Art and Life Are Not Two Separate Things

Felix Mendelssohn

The statement in the title of this article was made by Felix Mendelssohn.

In his short life of just 38 years, Mendelssohn left his mark on the art world with compositions that are still highly popular today. His music was progressive and new; it all still sounds fresh today. Not one of his pieces is dull, derivative or characterless. His music, I’m sure, will still be popular in another two hundred years.

I ask myself why is his music so good? My answer is because he lived in art. He submerged himself in his art. I also ask myself why are there so few composers today that do not create music that is as interesting and as good as the music of Mendelssohn? My answer is composers, like me, we are too busy with life. I also guess we are busy not dying at the age of just 38 and keeping ourselves alive.

This raises the question; do we have to die for our art?

It is not clear what killed Mendelssohn; it is assumed it was a stroke. Those of us who are at risk of a stroke are people who have high blood pressure, high cholesterol, don’t exercise much, have diabetes, and those of us who smoke. It is said that Mendelssohn did not smoke, but as a composer, he probably didn’t get enough exercise or time to relax and chill out. These things may have been the cause of his stroke if he had one that is.

Would I gladly die for the sake of my art? Yes, I would. Something that I have always known is, the hardest thing in this world is to make a difference. Mendelssohn’s music has made a difference to my life, and to millions of others over the past two centuries and probably the following centuries as well. That difference is, his music has helped to make my life worth living. Along with many other composers and their music, music makes life worth living.

The other composer who has made the most difference to me is Sergei Prokofiev. There’s something in his music that moves me. I can pick his music out even when I have never heard that piece before. Prokofiev lived to be 61. That’s not a long life in today’s terms, but back in 1953 when he died, it was just under the average age.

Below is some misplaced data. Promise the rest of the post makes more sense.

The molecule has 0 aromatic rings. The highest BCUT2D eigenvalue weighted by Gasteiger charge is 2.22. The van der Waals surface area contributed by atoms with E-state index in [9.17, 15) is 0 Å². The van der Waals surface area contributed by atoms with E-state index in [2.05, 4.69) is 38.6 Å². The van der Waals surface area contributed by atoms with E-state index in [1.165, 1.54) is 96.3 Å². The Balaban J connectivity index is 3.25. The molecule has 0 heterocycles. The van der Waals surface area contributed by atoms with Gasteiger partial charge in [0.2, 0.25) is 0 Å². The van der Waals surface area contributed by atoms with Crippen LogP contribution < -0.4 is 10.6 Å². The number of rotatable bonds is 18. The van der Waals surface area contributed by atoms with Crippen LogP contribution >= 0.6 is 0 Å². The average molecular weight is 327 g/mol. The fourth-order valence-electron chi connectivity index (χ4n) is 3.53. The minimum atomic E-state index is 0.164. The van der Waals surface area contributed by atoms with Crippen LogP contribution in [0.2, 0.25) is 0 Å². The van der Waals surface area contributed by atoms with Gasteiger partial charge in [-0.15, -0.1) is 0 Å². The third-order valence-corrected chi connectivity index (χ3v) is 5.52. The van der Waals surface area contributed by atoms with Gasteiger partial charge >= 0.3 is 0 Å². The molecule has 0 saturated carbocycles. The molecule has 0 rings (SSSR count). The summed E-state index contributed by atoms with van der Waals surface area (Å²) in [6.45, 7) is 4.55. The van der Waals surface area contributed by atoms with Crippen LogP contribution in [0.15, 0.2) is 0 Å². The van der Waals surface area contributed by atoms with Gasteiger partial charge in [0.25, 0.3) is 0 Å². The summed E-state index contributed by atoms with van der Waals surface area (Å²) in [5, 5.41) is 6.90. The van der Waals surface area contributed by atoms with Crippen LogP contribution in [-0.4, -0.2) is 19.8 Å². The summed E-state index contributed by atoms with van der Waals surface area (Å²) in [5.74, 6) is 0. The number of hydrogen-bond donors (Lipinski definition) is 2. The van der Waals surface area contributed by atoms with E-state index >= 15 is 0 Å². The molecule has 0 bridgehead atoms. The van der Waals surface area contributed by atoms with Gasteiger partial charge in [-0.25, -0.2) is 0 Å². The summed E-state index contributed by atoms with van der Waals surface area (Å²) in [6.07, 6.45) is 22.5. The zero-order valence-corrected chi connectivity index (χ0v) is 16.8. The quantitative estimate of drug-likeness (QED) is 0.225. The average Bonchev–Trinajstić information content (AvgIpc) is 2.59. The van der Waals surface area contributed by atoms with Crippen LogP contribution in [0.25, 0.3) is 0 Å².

He lived his whole life for his art. Beginning composing when he was five and still making music right up until he died; he never stopped composing throughout his life.

Sergei Prokofiev
© Wikipedia commons

Lieutenant Kije Suite, Op. 60

The piece of his that moves me the most is his highly colourful Lieutenant Kijé Suite. From the beginning of that lonely solo trumpet sound announcing the Birth of Kijé to the amazingly sad Romance of Kijé, to the procession of the Kijé Wedding, then to the famous Troika ride with customary Christmas Bells, and finally, to the immensely sad Burial of Kijé and that lonely sound of the solo trumpet returning. And then, his whole life gets relived through the music again.

There are many other pieces by Prokofiev that affect the soul and the mind. His Alexander Nevsky Cantata from Sergei Eisenstein’s movie of the same name has some of the loudest and most profoundly disturbing, dynamic and uproarious music ever created. You can watch the whole film here, but that’s not the best version of his music.

The St Petersburg Philharmonic Orchestra and the Choir of the National Academy of Santa Cecilia have one of the better versions of Alexander Nevsky ever recorded. In it, you can also hear echoes of his Lieutenant Kijé Suite. This is spine-tingling stuff, turn it up loud.

However, to me, Prokofiev put everything he felt about life, love and death into his Lieutenant Kijé Suite. All his artistic passion went into making this piece as memorable and moving as possible. More than anything else on this earth, Prokofiev’s Lieutenant Kijé Suite shows me that art and life are not two separate things, as Mendelssohn said.

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